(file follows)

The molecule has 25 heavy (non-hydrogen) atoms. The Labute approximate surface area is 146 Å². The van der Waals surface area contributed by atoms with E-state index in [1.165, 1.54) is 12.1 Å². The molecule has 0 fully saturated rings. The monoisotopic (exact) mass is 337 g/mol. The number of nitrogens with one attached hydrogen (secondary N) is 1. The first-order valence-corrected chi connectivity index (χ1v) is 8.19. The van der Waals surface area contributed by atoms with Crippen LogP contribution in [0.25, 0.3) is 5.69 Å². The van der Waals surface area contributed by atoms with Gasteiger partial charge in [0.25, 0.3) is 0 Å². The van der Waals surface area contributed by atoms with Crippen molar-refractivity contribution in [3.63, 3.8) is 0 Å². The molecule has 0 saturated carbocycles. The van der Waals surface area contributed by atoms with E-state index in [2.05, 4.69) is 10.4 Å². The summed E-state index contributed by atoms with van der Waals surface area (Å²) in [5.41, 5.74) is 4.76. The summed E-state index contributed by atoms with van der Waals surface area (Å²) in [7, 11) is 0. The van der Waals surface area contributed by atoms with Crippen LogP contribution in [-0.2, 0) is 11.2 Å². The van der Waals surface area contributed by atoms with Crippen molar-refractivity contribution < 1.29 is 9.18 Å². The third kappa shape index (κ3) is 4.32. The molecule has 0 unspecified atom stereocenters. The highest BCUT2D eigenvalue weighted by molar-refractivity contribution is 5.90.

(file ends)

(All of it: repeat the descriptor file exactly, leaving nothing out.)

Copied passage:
The molecule has 25 heavy (non-hydrogen) atoms. The Labute approximate surface area is 146 Å². The van der Waals surface area contributed by atoms with E-state index in [1.165, 1.54) is 12.1 Å². The molecule has 0 fully saturated rings. The monoisotopic (exact) mass is 337 g/mol. The number of nitrogens with one attached hydrogen (secondary N) is 1. The first-order valence-corrected chi connectivity index (χ1v) is 8.19. The van der Waals surface area contributed by atoms with Crippen LogP contribution in [0.25, 0.3) is 5.69 Å². The van der Waals surface area contributed by atoms with Gasteiger partial charge in [0.25, 0.3) is 0 Å². The van der Waals surface area contributed by atoms with Crippen molar-refractivity contribution in [3.63, 3.8) is 0 Å². The molecule has 0 saturated carbocycles. The van der Waals surface area contributed by atoms with E-state index in [2.05, 4.69) is 10.4 Å². The summed E-state index contributed by atoms with van der Waals surface area (Å²) in [5.41, 5.74) is 4.76. The summed E-state index contributed by atoms with van der Waals surface area (Å²) in [7, 11) is 0. The van der Waals surface area contributed by atoms with Crippen LogP contribution in [-0.2, 0) is 11.2 Å². The van der Waals surface area contributed by atoms with Crippen molar-refractivity contribution < 1.29 is 9.18 Å². The third kappa shape index (κ3) is 4.32. The molecule has 0 unspecified atom stereocenters. The highest BCUT2D eigenvalue weighted by molar-refractivity contribution is 5.90.